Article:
TLC’s Honey, We’re Killing the Kids – and Boring the Audience: When Bad Habits and Bad TV Collide

Given the benefit of the doubt, Honey, We’re Killing the Kids has a good intent: to get families off the obesity track and into healthy living. But as entertainment goes, TLC’s Honey, We’re Killing The Kids may kill its audience with boredom before too long. Featuring a terse, un-personable expert, repetitive scenarios, and lots and lots of filler, Honey, We’re Killing The Kids is one of the least enjoyable “make over” programs on TV right now.

Honey, We’re Killing The Kids,
which seems to air at least every other hour on TLC, does tackle a very pressing American problem: kids who eat junk, don’t exercise, and are, accordingly, not headed towards healthy futures. This is a great issue to build a show around and it’s nice to have some learning on The Learning Channel not involving home repair or gardens. And no one can doubt the validity of the advice offered, as the host of Honey, We’re Killing The Kids is Lisa Hark, director of the Nutrition Education and Prevention Program at the University of Pennsylvania School of Medicine. The intentions and the information are fine. It’s the presentation that’s lacking.

First, the show, like many family fix-it shows (SuperNanny, Nanny 911, Biggest Loser) is incredibly redundant. All the Honey,We’re Killing The Kids families suffer from the exact same issues: the kids eat a lot of junk, they spend all their time in sedentary activities, and the parents don’t know to make them do differently, or, in a slight variation, don’t have the guts to say “no” to their kids.

Every set of solutions Lisa provides is basically the same: get rid of the junk and cook healthy meals; get the kids into some class that requires exercise; spend more time as a family; get a bedtime routine. This is interesting once. Maybe twice. But after the third time, we get it already. And since the program only covers a few weeks, it’s not like we want to hang on for the big “reveal” because the kids and parents don’t really change at all.

Oh, well, except, yes, the “age progressions” change. Agre progressions? Honey, We’re Killing The Kids begins every episode with a brief intro to the family followed by Hark showing the parents what their unhealthy kids will look like in thirty years. This is done with technology that ages the kids’ photos according to their current health and chemical makeup.

Or something. The parents, distraught by the hideous photos of their kids as fat, despondent older people, then agrees to the multi-week re-doctrination by Hark. At the end of the show, we see new photos indicating how the new path the family is taking will lead the kids to better health as adults.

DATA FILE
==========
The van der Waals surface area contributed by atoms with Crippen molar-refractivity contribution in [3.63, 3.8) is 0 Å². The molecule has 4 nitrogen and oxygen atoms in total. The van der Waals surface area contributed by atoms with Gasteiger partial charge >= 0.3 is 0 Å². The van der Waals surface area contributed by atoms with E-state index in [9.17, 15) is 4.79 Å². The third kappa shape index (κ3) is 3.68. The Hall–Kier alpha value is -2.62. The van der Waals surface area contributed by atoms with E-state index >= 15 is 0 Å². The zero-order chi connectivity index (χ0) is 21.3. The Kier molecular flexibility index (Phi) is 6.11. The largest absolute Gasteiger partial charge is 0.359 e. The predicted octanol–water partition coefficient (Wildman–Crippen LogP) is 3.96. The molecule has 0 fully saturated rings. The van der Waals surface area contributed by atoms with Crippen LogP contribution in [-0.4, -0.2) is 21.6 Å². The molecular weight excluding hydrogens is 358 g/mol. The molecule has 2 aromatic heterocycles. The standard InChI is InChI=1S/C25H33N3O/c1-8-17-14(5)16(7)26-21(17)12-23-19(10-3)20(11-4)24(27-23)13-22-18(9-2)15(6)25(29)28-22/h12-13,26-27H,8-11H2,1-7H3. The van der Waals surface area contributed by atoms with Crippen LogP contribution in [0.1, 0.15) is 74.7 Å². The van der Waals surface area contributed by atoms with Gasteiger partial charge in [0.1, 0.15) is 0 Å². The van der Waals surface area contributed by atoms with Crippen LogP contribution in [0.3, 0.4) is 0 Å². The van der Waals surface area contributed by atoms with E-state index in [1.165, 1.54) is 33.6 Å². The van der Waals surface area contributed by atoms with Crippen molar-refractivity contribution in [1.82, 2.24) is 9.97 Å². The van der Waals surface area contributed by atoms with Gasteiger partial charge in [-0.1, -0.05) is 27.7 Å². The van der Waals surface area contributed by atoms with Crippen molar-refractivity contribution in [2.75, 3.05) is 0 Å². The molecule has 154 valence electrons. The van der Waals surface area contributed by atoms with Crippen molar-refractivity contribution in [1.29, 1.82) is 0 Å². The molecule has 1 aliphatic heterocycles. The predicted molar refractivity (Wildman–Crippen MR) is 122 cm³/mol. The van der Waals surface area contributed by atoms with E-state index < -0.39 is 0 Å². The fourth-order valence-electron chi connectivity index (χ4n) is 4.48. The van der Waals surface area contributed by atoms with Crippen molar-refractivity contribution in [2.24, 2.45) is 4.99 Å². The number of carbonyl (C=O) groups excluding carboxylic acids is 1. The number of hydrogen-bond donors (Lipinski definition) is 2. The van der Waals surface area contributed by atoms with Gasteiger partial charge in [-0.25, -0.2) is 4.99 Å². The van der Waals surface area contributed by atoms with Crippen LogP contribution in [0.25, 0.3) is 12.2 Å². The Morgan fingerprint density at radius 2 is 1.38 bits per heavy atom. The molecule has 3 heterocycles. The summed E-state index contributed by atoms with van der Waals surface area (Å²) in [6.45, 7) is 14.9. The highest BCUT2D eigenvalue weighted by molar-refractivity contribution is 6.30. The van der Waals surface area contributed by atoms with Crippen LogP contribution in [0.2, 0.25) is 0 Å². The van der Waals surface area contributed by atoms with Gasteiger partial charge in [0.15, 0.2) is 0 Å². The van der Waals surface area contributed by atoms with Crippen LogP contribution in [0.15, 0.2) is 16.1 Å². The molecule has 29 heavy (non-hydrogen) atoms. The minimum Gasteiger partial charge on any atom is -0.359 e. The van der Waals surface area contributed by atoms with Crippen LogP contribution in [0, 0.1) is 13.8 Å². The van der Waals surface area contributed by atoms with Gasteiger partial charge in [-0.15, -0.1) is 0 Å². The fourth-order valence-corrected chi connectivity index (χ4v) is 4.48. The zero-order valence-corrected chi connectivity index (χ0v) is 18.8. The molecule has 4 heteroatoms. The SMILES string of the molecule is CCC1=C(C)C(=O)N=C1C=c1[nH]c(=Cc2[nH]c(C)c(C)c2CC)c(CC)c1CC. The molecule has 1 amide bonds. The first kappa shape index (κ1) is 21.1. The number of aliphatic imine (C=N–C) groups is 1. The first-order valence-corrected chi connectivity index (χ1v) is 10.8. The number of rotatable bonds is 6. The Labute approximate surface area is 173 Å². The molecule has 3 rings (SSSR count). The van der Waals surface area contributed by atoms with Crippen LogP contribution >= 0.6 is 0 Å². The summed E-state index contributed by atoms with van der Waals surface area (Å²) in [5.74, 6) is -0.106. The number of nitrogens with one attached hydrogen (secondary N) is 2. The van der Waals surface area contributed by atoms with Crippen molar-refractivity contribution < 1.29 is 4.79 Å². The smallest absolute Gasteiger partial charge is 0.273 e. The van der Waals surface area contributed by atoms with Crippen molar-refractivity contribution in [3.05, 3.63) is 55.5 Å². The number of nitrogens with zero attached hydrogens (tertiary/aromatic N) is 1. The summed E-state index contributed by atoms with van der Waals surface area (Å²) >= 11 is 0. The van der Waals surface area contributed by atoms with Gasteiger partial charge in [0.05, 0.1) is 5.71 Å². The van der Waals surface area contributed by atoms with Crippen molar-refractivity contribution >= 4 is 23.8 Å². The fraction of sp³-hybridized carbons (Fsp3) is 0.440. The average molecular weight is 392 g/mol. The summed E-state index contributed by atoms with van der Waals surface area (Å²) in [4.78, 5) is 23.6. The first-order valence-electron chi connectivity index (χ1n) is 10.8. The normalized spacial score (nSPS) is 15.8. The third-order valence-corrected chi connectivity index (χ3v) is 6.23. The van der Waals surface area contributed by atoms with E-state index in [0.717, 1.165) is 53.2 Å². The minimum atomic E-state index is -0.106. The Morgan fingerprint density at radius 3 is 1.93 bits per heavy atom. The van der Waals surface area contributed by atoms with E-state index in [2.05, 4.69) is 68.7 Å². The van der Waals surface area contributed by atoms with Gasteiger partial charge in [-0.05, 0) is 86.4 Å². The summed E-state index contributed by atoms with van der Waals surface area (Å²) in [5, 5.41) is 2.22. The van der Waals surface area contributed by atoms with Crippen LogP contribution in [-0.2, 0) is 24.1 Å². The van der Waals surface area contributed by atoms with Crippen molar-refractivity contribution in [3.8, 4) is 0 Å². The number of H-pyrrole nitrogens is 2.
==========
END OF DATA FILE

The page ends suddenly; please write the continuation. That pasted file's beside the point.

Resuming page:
While, again, this gimmick may be interesting once, it’s not interesting more than once. This is partially because we always know the Honey, We’re Killing The Kids kids are going to fare poorly if they keep to their current ways. I mean, they’re being killed, for crying out loud. And we know they’re going to end up better off after the show. This is also because the images are so rigged.

The kids aren’t just fat in their 40s, they’re also, dressed poorly, their hair is horrible, and they’re always frowning. Hey, I’m 100% saying Americans need to get in shape, but, it seems a big leap to say obsese people are always poor, slovenly, and miserable. I mean, these kids look about two feet from Shrek. What would be much more interesting – and useful- would be if we heard what the kids cholesterol, weight, BMI index, and chances of heart disease and diabetes are projected to be in thirty years – not that they’re going to get ugly and become sad.

But that’s the edge that runs throughout this Honey, We’re Killing The Kids. Hark, probably sick of seeing so many fat kids become sick, has the bedside manner of that lady from Weakest Link (remember her?). If you’re expecting tough-but-kind Jo from SuperNanny or the hyper-motivated trainers from Biggest Loser, you won’t find them on Honey, We’re Killing The Kids. Hark is terse, matter-of-fact, and jugemental in a way I can’t imagine helps. The parents do need a huge kick in the pants (and not surprisingly, some of them, like their kids, are wearing pretty huge pantsâÂ?¦).

But this show is all about the tough love. And the psychological compontent seems to come last. Sure, Hark is big on getting parents more involved, having the beleagured mom get help in the kitchen, that kind of thing. But it seems the main motivators she- or the show- uses are fear and shame. I mean, check out the name of the show. Like I said, maybe they’re all just really sick of the epidemic and tired of being nice.

But Honey We’re Killing The Kids is bad TV mainly just because of the slowness and the redundancy. It’s boring. Little changes between episodes. There’s tons of filler where we see clips of boring things or get repeated narration. It’s just not entertaining television. Maybe that’s the point: TLC is trying to get us to turn of our TVs and exercise.

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